Briefing Note | February 2021
Carbon capture and storage (CCS)
Carbon Capture and Storage (CCS) refers to the group of technologies that seek to reduce or eliminate greenhouse gas emissions from industrial processes that combust fossil fuels, in particular coal and gas.
If commercially successful, it has the potential to reduce or eliminate emissions from conventional power stations and other industrial processes.
CCS has adapted a number of industrial processes from the oil and gas industry to inject and trap carbon dioxide into underground aquifers.
The carbon dioxide is captured either before, during or after combustion depending on the technology used. It is then transported (piped) to appropriate geological sites underground.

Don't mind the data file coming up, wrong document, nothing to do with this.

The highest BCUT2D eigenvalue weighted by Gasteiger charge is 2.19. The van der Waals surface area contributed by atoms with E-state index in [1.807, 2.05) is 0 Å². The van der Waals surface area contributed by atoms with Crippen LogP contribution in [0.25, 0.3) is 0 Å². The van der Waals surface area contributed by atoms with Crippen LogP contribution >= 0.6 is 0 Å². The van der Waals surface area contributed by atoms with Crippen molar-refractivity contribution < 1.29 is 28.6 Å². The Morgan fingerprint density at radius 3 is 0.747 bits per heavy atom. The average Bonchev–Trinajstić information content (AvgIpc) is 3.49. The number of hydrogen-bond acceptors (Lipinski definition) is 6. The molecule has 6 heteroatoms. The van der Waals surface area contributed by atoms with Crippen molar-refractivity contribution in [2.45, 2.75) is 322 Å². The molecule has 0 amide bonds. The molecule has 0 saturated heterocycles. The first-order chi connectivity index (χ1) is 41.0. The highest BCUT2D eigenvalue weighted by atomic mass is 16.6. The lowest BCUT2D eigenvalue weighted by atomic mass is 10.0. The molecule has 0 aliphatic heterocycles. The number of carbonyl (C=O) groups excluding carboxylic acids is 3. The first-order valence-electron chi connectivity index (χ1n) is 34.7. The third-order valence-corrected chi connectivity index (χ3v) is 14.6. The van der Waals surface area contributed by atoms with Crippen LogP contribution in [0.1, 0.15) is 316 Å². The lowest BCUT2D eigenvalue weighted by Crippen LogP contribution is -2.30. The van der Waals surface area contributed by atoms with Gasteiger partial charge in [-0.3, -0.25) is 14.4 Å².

While CCS has been used in some pilot trials and even in full scale power stations, it has not been cost effective to date. The capture and transport of carbon dioxide has consumed very large amounts of energy from the power stations it has been attached to, and has only been partially successful in capturing greenhouse gas emissions. The technology has been expensive to install and becomes even more expensive to operate if suitable storage locations are not proximate.
New power station designs like the Allam Cycle incorporate the process of greenhouse gas management and storage into the process, rather than attaching a system to a conventional power station.
CCS is also being considered for other industrial processes like steel mills and cement production. These may prove more viable than CCS for power stations.